that, at maximum, 200-300 abattoir jobs may have been
displaced but, more likely, no jobs at all would have
The Miller Report was eventually completed in August
(partly because the AMIEU's submission, although required
by 1 May, was not received until 23 May), coinciding
with the report of the findings of the Middle East
mission. Both reports were considered at a further
tripartite meeting chaired by Mr Street on 19 August,
a meeting which AMIEU representatives declined to attend,
although earlier demanding that it be deferred from
The Miller Report came down unequivocally in favour
of the continued unrestricted export of live sheep.
The AMIEU rejected the Report, and so AWGC arranged
to have 30,000 copies printed of its findings, and
also those of the Middle East mission, which were distributed
to meat workers throughout the country.
In subsequent years, there have been periodic flare-ups
of the live sheep dispute, especially at Portland which
later became a shipment port. The Victorian Secretary
of the union, Mr Wally Curran, maintained his enthusiasm
for ratios and the odd dispute (an industrially plagued
abattoir located at Portland was a contributing factor).
However, on each occasion, farmers indicated that they,
too, had lost none of their enthusiasm to maintain
the unrestricted trade and these various flare-ups
were effectively dealt with.10
First and foremost, the live sheep export dispute
demonstrated graphically that, on a matter of fundamental
principle, farmers and their organisations were not
prepared to compromise. Moreover, they demonstrated
that they were capable of counter-attacking in an effective
and innovative manner so as to avoid any direct and
This determination was so novel in Australian industrial
relations behaviour that it earned farmers the title
of extremists by some politicians, while others---and
their advisers---who, of course, were wiser in such
matters, knew that sooner or later, 'an industrially
realistic position, acceptable to all sides would be
thrashed out by negotiation and consultation'.
The performance of the Federal Government, especially
the initial attempts to 'talk reason' to the farmer
leaders, has already been noted. Bert Kelly was typically
astute in his assessment:
'Many of the farmers felt that there was too much
tame acceptance by the Government and that the best
thing for them to do was to keep their heads down.
Sometimes indeed the Government seemed to be almost
irritated with the farmers because they were determined
to go ahead with the struggle, even without Government
If this is indeed so, it shows that the Government
is losing contact with the rural sector. But, far more
important, it shows a willingness on the part of the
Government to compromise on matters in which there
is no room for compromise.'11
Conversely, there was no mistaking the views of the
general public---farmers and non-farmers alike. The
media treatment also was massive and, almost without
exception, sympathetic. During and after the dispute,
hundreds of letters, telegrams and phone calls poured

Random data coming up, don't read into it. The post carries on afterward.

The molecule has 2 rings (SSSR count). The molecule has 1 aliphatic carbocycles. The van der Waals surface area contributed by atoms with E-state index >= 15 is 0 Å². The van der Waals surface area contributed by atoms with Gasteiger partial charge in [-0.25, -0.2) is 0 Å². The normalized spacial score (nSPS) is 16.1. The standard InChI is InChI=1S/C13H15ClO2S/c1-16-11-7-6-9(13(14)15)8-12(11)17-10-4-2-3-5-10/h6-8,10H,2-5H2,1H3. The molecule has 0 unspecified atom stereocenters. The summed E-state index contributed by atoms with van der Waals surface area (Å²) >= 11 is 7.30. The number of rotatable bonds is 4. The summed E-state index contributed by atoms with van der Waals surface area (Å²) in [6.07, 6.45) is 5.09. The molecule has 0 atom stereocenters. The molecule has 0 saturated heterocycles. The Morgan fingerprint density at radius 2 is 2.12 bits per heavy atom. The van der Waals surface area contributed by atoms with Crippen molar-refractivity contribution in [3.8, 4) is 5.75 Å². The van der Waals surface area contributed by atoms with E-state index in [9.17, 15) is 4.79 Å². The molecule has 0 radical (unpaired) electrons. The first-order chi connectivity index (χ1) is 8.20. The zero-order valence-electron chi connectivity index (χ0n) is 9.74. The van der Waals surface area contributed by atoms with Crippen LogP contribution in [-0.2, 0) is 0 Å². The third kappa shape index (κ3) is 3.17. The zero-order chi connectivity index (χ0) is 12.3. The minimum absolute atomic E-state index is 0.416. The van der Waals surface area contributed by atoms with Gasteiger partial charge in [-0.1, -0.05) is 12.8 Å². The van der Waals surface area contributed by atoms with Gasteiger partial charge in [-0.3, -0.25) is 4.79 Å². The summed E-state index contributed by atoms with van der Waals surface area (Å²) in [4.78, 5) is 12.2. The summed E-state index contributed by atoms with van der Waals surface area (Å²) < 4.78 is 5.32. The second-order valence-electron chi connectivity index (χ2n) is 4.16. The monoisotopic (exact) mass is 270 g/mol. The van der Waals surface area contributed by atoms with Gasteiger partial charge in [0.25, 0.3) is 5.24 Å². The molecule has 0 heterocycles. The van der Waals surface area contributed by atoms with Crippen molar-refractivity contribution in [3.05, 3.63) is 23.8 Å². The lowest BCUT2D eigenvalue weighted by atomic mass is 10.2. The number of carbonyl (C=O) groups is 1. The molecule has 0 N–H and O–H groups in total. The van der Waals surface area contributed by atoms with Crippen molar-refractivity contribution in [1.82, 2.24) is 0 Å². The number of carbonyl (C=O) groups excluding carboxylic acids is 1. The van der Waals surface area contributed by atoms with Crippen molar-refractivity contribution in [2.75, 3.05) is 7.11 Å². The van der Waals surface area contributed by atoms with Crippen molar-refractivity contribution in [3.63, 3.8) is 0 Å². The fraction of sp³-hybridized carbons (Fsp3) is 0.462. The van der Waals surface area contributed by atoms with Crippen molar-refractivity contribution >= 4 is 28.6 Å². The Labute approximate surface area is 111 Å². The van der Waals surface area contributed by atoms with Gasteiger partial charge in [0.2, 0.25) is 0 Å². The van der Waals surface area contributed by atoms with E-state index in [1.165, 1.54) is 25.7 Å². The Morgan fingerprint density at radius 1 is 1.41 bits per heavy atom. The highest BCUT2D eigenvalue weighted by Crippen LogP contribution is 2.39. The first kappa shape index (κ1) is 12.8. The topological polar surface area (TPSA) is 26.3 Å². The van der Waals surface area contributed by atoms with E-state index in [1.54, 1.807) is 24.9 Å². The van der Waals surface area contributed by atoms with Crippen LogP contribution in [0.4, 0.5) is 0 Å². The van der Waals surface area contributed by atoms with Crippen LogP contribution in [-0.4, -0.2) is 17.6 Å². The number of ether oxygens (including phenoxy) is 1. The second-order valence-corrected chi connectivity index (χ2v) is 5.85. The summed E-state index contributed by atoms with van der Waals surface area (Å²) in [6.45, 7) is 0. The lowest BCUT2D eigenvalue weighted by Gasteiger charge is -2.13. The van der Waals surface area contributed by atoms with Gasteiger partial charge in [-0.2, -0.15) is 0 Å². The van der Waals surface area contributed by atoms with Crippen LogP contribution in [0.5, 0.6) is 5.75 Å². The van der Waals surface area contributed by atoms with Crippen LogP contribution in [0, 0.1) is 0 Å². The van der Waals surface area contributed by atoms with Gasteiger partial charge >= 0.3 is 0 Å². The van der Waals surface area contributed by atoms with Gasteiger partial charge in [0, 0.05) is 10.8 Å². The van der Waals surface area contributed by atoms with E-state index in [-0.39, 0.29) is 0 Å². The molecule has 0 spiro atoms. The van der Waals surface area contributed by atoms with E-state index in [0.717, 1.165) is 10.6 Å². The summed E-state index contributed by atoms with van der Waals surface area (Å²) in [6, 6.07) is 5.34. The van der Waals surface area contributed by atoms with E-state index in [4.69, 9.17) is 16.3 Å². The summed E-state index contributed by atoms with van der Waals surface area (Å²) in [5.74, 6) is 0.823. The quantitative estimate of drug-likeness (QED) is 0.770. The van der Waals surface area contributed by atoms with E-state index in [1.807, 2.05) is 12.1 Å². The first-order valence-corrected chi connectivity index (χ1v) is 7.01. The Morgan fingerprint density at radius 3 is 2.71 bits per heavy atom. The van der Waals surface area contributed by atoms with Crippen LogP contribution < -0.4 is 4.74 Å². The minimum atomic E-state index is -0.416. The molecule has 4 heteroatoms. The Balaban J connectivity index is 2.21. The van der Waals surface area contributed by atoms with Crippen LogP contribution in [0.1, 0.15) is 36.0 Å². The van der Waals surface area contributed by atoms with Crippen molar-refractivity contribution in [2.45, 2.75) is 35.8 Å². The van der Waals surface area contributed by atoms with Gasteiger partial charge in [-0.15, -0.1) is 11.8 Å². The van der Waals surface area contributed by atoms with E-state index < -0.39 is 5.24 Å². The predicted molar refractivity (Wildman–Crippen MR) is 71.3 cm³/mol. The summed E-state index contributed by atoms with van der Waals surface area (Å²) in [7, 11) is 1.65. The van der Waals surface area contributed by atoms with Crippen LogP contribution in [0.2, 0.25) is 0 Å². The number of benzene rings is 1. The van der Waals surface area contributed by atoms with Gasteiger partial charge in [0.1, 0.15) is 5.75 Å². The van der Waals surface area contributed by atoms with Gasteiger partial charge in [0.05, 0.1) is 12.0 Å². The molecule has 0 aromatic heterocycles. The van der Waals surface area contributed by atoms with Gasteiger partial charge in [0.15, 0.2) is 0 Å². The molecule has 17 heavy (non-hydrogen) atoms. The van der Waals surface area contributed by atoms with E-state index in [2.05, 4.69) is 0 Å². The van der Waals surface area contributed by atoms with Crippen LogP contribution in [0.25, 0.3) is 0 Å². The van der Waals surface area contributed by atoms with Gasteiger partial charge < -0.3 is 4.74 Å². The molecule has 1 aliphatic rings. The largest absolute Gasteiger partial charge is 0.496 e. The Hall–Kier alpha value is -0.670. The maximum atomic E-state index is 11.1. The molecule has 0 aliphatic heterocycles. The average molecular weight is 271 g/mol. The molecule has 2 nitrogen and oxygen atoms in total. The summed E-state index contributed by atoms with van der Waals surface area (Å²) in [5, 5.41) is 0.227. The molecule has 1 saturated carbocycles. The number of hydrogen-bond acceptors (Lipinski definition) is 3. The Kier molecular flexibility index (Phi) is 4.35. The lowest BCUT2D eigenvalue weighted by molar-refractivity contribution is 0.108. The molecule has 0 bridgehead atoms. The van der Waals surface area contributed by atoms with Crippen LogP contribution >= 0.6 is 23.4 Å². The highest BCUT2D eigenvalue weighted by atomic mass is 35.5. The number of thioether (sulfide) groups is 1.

in to Ian McLachlan's office and to the rural organisations.
Here is a small sample of them:
'I am a wheat, sheep and cattle farmer in the Riverina
and l want to personally thank you and your colleagues
for the part you took on behalf of all Australians,
indeed of all Australia, in defeating an illegal union
picket. I am thrilled to hear of your brilliant victory.'
'I wanted to let you know what a marvellous job you
and all your supporters have done over the last few
difficult weeks. The main thing was that you consistently
argued for the maintenance of law and order---without
that we are in trouble.'
'I saw and heard Dunstan on TV last night and was
astonished and disgusted. I've written him a note and
told him so. Also that you were not the extremist,
but the pickets blocking the free use of a public road.
I believe there is no such thing as compromise with
the type of people these unions represent. Being 91,
I'm not much good at putting a letter together.'
'As primary producers in the fishing industry, we
fully support your stand in the live sheep dispute
and we wish you every success in obtaining free export
rights for your sheep.'
One of the important ingredients in the success achieved
was the availability of S45D. For the first time this
provided a lever to the employer side of a dispute
which could be invoked and so restore some balance
against unjustified trade union activities. Unlike
the arbitral proceedings it was a 'real' law and it
was heard in a real court---the Federal Court. Injunctive
relief could be obtained promptly and a union which
continued in defiance of a Court order was in contempt,
for which the penalties could become very steep very
quickly. On several occasions the Arbitration Commission
---via its President sought to become involved. This
'help' was consistently and effectively resisted by
The S45D action did not proceed to its logical conclusion.
Some said it was better that way---to keep the provisions
untested, using them merely as negotiating coin. However,
inevitably that bluff would be called and a preparedness
to see matters through was obviously called for sooner
or later. Subsequent cases have made further progress
and any doubts about the efficacy of the legislation
In a related way the dispute also put paid to the